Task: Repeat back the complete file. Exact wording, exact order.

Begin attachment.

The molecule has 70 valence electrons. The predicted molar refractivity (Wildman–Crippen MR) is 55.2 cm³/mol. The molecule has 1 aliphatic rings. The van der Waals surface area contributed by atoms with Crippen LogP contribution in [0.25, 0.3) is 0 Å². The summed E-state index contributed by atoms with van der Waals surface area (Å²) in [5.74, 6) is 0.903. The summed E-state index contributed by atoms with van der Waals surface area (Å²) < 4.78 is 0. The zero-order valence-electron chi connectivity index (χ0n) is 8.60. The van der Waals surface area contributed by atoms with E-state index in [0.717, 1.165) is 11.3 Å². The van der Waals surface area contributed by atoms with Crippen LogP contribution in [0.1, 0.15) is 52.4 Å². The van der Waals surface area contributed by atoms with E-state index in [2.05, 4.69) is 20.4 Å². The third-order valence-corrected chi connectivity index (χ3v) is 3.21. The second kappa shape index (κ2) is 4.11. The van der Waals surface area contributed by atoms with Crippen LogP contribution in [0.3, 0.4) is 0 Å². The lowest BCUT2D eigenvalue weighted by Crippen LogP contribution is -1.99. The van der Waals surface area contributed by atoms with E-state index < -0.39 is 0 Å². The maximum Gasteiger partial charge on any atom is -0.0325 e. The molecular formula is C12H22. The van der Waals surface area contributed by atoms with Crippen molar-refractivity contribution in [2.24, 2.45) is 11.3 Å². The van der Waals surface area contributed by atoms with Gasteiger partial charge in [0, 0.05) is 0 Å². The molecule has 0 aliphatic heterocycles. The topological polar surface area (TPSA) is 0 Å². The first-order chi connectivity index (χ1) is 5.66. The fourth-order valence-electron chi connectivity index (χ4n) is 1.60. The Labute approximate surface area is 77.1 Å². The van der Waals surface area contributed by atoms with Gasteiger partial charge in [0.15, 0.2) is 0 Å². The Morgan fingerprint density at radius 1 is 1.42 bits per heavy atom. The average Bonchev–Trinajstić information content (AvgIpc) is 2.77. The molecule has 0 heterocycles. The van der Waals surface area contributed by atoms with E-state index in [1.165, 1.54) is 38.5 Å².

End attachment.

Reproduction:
The molecule has 70 valence electrons. The predicted molar refractivity (Wildman–Crippen MR) is 55.2 cm³/mol. The molecule has 1 aliphatic rings. The van der Waals surface area contributed by atoms with Crippen LogP contribution in [0.25, 0.3) is 0 Å². The summed E-state index contributed by atoms with van der Waals surface area (Å²) in [5.74, 6) is 0.903. The summed E-state index contributed by atoms with van der Waals surface area (Å²) < 4.78 is 0. The zero-order valence-electron chi connectivity index (χ0n) is 8.60. The van der Waals surface area contributed by atoms with E-state index in [0.717, 1.165) is 11.3 Å². The van der Waals surface area contributed by atoms with Crippen LogP contribution in [0.1, 0.15) is 52.4 Å². The van der Waals surface area contributed by atoms with E-state index in [2.05, 4.69) is 20.4 Å². The third-order valence-corrected chi connectivity index (χ3v) is 3.21. The second kappa shape index (κ2) is 4.11. The van der Waals surface area contributed by atoms with Crippen LogP contribution in [0.3, 0.4) is 0 Å². The lowest BCUT2D eigenvalue weighted by Crippen LogP contribution is -1.99. The van der Waals surface area contributed by atoms with E-state index < -0.39 is 0 Å². The maximum Gasteiger partial charge on any atom is -0.0325 e. The molecular formula is C12H22. The van der Waals surface area contributed by atoms with Crippen molar-refractivity contribution in [2.24, 2.45) is 11.3 Å². The van der Waals surface area contributed by atoms with Gasteiger partial charge in [0, 0.05) is 0 Å². The molecule has 0 aliphatic heterocycles. The topological polar surface area (TPSA) is 0 Å². The first-order chi connectivity index (χ1) is 5.66. The fourth-order valence-electron chi connectivity index (χ4n) is 1.60. The Labute approximate surface area is 77.1 Å². The van der Waals surface area contributed by atoms with Gasteiger partial charge in [0.15, 0.2) is 0 Å². The Morgan fingerprint density at radius 1 is 1.42 bits per heavy atom. The average Bonchev–Trinajstić information content (AvgIpc) is 2.77. The molecule has 0 heterocycles. The van der Waals surface area contributed by atoms with E-state index in [1.165, 1.54) is 38.5 Å².